It’s no secret that I love using the Directadmin control panel. The interface is very simplistic, and can be archaic at times, but it is very stable, fast, and extremely customization when using the Custombuild 2.0 scripts. Recently, I did just that to deploy Nginx as the back-end web server, instead of the default, which is Apache. Nginx is very fast and performs very well under heavy loads. After migrating serenity-networks.com over, I quickly noticed that none of my links are working. Because I use WordPress, I instantly knew it had something to do with .htaccess or permalinks. The first thing I did was set permalinks to default, and everything started working again. Nginx does not use, nor recognize .htaccess files, which are imperative to URL rewriting, and therefore permalinks. So, I had to figure out how to solve this issue using configuration parameters in the Nginx.conf file. But, this isn’t very straightforward with Directadmin. Here is how to do it.
How to get URL rewrites and WordPress permalinks working with Directadmin, Custombuild 2.0, and Nginx:
The first thing you need to know is how Directadmin handles Nginx configuration files. This is pretty simple. It’s done on a per user bases, and the configuration files are located in /usr/local/directadmin/data/users/username/nginx.conf. Pretty simple. Each username has a folder, and within that folder is an nginx.conf file. This is where you can set parameters per user and even drill down to a specific site for a user. So, the first thing we will do is go to that directory, and edit the appropriate nginx.conf file for your user.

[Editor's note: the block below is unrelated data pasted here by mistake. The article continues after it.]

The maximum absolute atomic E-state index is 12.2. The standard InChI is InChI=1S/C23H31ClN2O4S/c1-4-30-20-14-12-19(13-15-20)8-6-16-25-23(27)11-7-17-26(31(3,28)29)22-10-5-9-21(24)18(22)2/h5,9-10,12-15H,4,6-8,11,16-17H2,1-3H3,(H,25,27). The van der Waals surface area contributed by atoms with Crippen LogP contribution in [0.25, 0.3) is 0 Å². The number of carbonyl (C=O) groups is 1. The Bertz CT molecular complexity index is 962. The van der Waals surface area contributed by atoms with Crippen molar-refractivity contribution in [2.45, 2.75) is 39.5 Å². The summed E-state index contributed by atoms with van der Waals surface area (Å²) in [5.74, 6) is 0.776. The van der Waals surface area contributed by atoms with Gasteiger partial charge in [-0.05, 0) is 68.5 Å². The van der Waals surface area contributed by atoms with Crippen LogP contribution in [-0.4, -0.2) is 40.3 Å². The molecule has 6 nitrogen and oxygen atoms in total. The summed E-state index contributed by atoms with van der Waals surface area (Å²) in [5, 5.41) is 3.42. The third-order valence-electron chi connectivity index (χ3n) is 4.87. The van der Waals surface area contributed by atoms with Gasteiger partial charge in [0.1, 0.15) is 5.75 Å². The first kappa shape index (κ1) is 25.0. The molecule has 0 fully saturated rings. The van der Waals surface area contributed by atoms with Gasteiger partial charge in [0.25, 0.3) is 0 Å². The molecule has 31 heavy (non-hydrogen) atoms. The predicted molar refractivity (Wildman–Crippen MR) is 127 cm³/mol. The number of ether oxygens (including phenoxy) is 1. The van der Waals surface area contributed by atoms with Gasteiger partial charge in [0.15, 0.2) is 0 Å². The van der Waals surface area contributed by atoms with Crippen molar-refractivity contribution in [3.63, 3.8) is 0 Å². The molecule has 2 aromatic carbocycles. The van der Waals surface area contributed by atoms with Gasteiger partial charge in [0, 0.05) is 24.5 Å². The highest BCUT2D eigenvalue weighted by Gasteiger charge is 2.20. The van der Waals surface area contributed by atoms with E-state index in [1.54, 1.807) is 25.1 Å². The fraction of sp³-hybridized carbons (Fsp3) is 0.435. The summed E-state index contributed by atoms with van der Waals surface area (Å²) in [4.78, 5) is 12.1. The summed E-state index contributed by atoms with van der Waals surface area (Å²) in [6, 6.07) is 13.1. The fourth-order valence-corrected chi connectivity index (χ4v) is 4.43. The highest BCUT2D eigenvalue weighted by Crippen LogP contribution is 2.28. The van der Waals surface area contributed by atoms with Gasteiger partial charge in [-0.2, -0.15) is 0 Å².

Look for the username for your user and cd into that directory. If you do an ls, you will see many different files.
Go ahead and use nano, or you favorite text editor, to edit the nginx.conf file. Locate the correct site within the configuration file by paying attention to the server_name variable. All you will need to do is simply add a single line, before the closing “}” for your particular site. This is the command:
try_files $uri $uri/ /index.php?$uri&$args;
Be sure to get the semi-colon on the end, it’s important. Here is what my nginx.conf file looked like after adding the appropriate line:
Once you have made the changes, go ahead and save/close. In nano, this is done with a Ctrl-C, then a Y. If you get a permission denied error, you need to exit and use sudo to edit the file. After saving and exiting to the command line, go ahead and restart nginx so the changes go into effect.
# service nginx restart
Now, re-enable permalinks on your WordPress site and you should now have WordPress Permalinks rewriting URLs properly on your Directadmin / Nginx server. If you have any questions, feel free to post in the comments. Thanks!